Reconciliation bill would increase fines for labor-law violations

Reconciliation bill would increase fines for labor-law violations
The western front of the United States Capitol. The Neoclassical style building is located in Washington, D.C., on top of Capitol Hill at the east end of the National Mall. The Capitol was designated a National Historic Landmark in 1960. Public domain image.

By Suzanne Potter
This story was originally published by Public News Service

CARSON CITY, Nev. — Labor leaders are pressing for a deal on the Build Back Better reconciliation package, because it increases penalties on companies that violate the National Labor Relations Act (NLRA).

The new bill would impose civil fines of $50,000 to $100,000 per violation.

Dan Mauer, director of government affairs for the Communication Workers of America, said companies will keep flouting the rules until they have a financial incentive to comply.

“If we want to rebuild the labor movement and, in turn, rebuild the middle class, we’ve got to make sure those issues get corrected,” Mauer asserted.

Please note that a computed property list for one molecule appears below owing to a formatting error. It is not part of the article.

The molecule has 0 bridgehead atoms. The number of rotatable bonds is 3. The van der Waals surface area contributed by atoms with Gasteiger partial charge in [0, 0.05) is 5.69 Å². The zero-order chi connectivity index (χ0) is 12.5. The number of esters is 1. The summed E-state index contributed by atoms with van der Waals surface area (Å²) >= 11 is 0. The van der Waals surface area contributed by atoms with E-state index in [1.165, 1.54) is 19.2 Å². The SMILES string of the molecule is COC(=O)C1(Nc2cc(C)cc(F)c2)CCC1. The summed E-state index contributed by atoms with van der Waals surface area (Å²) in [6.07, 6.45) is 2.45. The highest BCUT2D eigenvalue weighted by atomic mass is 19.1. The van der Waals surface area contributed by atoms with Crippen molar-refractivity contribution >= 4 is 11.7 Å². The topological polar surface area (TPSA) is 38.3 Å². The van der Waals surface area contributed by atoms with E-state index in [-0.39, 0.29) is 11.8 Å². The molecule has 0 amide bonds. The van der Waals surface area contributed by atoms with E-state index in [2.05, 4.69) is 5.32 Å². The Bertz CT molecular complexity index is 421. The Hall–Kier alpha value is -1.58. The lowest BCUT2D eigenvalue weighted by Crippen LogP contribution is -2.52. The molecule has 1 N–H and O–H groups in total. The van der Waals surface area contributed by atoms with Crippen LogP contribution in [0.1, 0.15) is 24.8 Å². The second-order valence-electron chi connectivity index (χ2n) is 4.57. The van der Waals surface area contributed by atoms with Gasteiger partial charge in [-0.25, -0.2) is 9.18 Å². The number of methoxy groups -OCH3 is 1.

Labor groups were only able to get a few of their priorities into the reconciliation bill.

The rest are in the PRO Act, which passed the U.S. House this spring but has been blocked by Republicans in the Senate, who argued the changes are too onerous for companies, especially those struggling to recover after the pandemic.

The PRO Act would expand the NLRA, so companies would be in violation if they retaliate against workers trying to organize a union, require workers to attend so-called “captive audience” meetings, or permanently replace workers who go on strike.

Carla Campos-Ortiz, a member of CWA Local 9413 in Sparks, said state labor protections are very weak and leave workers to fend for themselves.

“Especially in Nevada, we’re a right-to-work state,” Campos-Ortiz pointed out. “A lot of these people get fired, and they don’t have a choice. They have no way to fight for their jobs to avoid getting laid off.”

The PRO Act would also ban the practice of locking out employees prior to a strike, or misclassifying certain workers as “non-employees.”